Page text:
How is Angiokeratoma of Fordyce routinely diagnosed?
Typically, a diagnosis can be made by a visual examination. However, in the event of bleeding or other concerns, the doctor might take a small tissue sample called a biopsy to examine under the microscope.
Can another condition be mistaken as Angiokeratoma of Fordyce?
Angiokeratoma of Fordyce may be easily mistaken as other conditions, such as:
- Genital warts
- Genital herpes
- Molluscum contagiosum
- Skin tags
- Skin inflammation (folliculitis)
- Other benign skin conditions such as milia (hard bumps on the skin due to the build-up of keratin)
- Basal cell carcinoma
If you are unsure whether you have Angiokeratoma of Fordyce, particularly if the lesions are newly visible, it is important to see a healthcare professional for an accurate diagnosis.
Is there any other way to diagnose Angiokeratoma of Fordyce?
Unless there is diagnostic uncertainty, confirmation beyond an examination by your clinician is not normally required.
Can I request a second opinion about my diagnosis?
Of course. We understand that you may wish for a second pair of eyes to assess your condition. You are more than welcome to book an appointment with another clinician as well - either at our clinic or elsewhere.
As you’ve gathered by now, Angiokeratoma of Fordyce is not harmful and typically does not require any active intervention.
However, some patients want them removed for cosmetic reasons. Some patients find that the angiokeratomas negatively affect their confidence. We have seen many patients whose lives are greatly affected by these lesions and for some it is difficult to build and maintain relationships.
Sometimes patients prefer sexual intimacy with their partner(s) in darkness, due to the presence of these lesions. In these cases, a simple procedure can help patients to regain confidence and rebuild their life.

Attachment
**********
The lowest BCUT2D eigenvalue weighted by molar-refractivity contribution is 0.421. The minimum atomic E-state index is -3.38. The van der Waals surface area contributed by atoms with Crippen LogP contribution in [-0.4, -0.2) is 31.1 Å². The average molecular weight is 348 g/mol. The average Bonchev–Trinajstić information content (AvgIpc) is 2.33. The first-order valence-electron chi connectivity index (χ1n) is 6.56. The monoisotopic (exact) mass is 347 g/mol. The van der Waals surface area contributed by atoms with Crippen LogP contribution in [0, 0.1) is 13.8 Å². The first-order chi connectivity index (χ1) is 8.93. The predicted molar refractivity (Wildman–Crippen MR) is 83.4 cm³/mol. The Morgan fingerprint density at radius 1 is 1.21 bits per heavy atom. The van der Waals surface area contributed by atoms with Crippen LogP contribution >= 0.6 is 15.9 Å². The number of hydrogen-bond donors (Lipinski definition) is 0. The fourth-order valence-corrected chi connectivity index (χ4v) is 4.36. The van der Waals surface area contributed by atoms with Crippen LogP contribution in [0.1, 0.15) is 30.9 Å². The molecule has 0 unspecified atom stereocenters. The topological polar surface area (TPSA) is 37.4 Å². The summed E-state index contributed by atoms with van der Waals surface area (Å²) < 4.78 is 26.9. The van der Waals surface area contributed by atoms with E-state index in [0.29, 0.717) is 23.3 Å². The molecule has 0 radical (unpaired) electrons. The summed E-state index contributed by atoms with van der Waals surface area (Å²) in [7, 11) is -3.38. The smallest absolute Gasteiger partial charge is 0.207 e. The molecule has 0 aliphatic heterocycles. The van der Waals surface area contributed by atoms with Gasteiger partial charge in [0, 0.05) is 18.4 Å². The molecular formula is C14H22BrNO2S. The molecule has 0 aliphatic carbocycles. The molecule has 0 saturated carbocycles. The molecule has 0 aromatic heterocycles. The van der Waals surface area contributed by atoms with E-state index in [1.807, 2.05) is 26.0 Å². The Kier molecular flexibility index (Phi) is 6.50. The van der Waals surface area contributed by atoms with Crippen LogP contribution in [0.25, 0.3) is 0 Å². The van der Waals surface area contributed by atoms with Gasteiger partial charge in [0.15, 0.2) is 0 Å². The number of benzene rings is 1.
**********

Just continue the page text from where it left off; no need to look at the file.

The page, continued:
What is the long term prognosis for someone who has Angiokeratoma of Fordyce?
There is no need to worry as it is a benign condition and does not lead to cancer.
Once treated, will I be able to develop Angiokeratoma of Fordyce again?
Lesions may recur years later in the same or different areas.
How can I prevent Angiokeratoma of Fordyce in the future?
A common cause for Angiokeratoma of Fordyce is that the supporting tissue around the capillary walls loses its elasticity. Because this can be genetic there is no specific advice for how to reduce the risk of recurrence.
Do I have to tell my partner I have (or have had) Angiokeratoma of Fordyce?
As Angiokeratoma of Fordyce is not infectious or sexually transmitted there is no implication or concerns for your sexual partner(s). There is no requirement for you to share your diagnosis with your partner(s). Your partner(s) will also not require any treatment.
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Page reviewed by Ms. Magdalena Nowacka
Page written by Shannon Abraham
Last reviewed date: 13 June 2023
Next review due: 13 June 2026
Whilst this content is written and reviewed by sexual health specialists, it is for general guidance only. It is not intended to replace the advice of your clinician.
References & Further Reading
- StatPearls: Angiokeratoma Circumscriptum
- SpringerLink: Penile Angiokeratomas (PEAKERs) Revisited: A Comprehensive Review
- Frontiers in Medicine: Dermoscopic Features Summarization and Comparison of Four Types of Cutaneous Vascular Anomalies
- Hindawi Dermatology Research and Practice: Fordyce Angiokeratoma: Comparison of Cryotherapy and Electrocauterization Treatments
- National Library of Medicine: Fabry Disease